Domestic production of ethanol in developing countries is also an opportunity to correct trade imbalances and spur foreign investment. This is especially true if those countries are able to participate in the higher value-added production process. Annie Dufey of the International Institute for Environment and Development writes, "Domestic biofuel production offers an opportunity to replace oil imports and improve the trade balance." For example, it is estimated that the replacement of gasoline by sugarcane ethanol in Brazil saved some $43.5 billion between 1976 and 2000.

High gas prices and national security concerns have precipitated a favorable change in the political and economic climate for alternative fuel sources such as cellulosic ethanol. Policymakers around the world have made reducing reliance on foreign oil a high priority. If the price of ethanol can compete with gasoline, the effects of political volatility in oil-rich regions such as Russia, Venezuela, and the Middle East will lessen.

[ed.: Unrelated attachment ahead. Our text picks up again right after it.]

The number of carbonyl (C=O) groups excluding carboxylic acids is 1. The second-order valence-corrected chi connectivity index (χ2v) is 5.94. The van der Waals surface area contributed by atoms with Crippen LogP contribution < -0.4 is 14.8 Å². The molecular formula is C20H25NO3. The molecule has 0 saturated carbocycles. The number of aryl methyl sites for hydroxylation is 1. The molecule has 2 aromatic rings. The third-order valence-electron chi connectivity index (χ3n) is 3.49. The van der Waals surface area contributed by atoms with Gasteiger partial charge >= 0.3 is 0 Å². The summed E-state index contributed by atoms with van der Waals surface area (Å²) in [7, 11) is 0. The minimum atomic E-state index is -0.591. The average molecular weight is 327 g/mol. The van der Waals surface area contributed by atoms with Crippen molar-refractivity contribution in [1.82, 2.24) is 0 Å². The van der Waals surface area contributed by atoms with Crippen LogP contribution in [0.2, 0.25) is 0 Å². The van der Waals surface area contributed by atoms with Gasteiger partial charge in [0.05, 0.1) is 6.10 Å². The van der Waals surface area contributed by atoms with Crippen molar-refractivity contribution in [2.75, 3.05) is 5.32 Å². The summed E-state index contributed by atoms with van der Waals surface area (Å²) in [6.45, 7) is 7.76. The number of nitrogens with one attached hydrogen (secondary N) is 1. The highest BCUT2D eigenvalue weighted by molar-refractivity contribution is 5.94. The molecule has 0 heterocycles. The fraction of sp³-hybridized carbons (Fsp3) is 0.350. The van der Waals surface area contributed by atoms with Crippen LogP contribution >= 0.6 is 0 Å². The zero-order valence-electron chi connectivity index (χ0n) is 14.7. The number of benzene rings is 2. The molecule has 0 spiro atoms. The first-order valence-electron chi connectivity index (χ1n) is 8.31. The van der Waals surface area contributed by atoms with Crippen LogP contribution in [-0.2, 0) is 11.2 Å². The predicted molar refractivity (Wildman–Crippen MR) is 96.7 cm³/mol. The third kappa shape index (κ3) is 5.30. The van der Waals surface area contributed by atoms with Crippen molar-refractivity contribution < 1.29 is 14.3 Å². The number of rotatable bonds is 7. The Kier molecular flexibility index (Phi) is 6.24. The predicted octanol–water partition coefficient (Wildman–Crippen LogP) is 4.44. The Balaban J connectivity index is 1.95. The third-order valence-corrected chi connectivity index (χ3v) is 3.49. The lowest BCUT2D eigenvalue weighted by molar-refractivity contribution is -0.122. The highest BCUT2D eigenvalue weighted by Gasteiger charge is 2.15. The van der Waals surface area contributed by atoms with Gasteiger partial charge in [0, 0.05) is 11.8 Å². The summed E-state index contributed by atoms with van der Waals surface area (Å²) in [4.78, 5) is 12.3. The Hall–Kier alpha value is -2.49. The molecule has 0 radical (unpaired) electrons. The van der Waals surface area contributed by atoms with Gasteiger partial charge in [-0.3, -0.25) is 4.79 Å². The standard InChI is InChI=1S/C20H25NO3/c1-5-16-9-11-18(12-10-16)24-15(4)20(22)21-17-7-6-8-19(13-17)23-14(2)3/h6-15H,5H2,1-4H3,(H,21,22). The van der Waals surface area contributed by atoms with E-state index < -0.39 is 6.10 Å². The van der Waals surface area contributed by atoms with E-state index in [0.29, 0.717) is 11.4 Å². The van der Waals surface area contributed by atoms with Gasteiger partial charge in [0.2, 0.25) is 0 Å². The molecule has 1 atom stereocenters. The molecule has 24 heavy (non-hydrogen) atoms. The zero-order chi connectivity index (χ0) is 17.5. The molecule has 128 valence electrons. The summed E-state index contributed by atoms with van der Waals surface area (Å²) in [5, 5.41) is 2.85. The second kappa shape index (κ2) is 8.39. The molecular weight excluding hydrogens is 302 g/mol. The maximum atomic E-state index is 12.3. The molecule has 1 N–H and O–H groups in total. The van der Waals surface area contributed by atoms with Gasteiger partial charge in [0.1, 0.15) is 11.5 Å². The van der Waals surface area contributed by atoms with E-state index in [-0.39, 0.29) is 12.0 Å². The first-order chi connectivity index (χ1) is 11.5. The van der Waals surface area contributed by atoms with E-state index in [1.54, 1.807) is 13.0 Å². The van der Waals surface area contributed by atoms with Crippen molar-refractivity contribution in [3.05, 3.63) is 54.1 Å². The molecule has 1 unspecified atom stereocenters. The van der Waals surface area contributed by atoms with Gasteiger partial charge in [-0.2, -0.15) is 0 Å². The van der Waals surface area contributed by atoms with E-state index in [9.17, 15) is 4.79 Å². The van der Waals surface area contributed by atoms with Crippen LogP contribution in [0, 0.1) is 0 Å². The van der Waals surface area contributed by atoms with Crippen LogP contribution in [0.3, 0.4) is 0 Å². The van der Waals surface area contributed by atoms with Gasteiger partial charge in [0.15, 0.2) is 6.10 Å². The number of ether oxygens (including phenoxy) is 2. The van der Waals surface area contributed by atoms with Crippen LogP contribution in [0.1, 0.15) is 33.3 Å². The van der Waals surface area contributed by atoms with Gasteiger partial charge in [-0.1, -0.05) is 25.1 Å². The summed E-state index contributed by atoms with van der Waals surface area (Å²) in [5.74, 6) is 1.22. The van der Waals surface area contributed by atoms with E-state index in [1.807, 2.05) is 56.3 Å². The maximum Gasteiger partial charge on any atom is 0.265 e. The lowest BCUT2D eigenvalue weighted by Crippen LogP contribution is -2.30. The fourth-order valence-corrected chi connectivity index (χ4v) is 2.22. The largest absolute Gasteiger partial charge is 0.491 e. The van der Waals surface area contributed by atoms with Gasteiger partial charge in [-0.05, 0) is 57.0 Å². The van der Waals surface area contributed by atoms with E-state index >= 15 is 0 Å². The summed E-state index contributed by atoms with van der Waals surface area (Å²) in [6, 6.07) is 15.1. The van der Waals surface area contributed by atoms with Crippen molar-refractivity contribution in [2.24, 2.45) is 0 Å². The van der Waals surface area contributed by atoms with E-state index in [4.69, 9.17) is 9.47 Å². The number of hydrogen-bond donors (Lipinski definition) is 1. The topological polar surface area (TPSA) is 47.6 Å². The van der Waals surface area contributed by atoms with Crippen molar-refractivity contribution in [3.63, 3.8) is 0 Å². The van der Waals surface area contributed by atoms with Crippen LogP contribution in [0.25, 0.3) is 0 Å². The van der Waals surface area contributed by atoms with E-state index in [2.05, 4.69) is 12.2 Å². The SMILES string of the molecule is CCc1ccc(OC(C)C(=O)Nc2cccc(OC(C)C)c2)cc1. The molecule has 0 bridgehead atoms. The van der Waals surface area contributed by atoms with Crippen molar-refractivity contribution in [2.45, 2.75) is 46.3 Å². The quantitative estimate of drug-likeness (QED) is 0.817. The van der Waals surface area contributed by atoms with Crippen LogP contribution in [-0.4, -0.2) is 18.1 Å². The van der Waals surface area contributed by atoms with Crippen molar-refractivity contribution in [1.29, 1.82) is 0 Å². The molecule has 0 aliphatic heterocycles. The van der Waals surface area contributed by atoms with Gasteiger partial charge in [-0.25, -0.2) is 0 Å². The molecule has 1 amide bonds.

Because oil has a high price elasticity of demand, countries that rely heavily on oil stand to lose dramatically if demand drops: During the 1997–1998 Asian financial crisis there was a 10 percent drop in oil demand which sent oil prices plummeting 75 percent. But according to Thomas Friedman's "First Law of Petropolitics," this could also be a boon for the development of democratic institutions. Friedman claims that oil prices and the pace of freedom are negatively correlated.

Despite its benefits, cellulosic ethanol is no magic elixir for the world's energy woes. Significant hurdles hinder its adoption on a commercial scale, including feasibility, production costs, and environmental degradation. Achim Steiner, executive director of UN Environment Programme says, "Investments need to be planned carefully to avoid generating new environmental and social problems."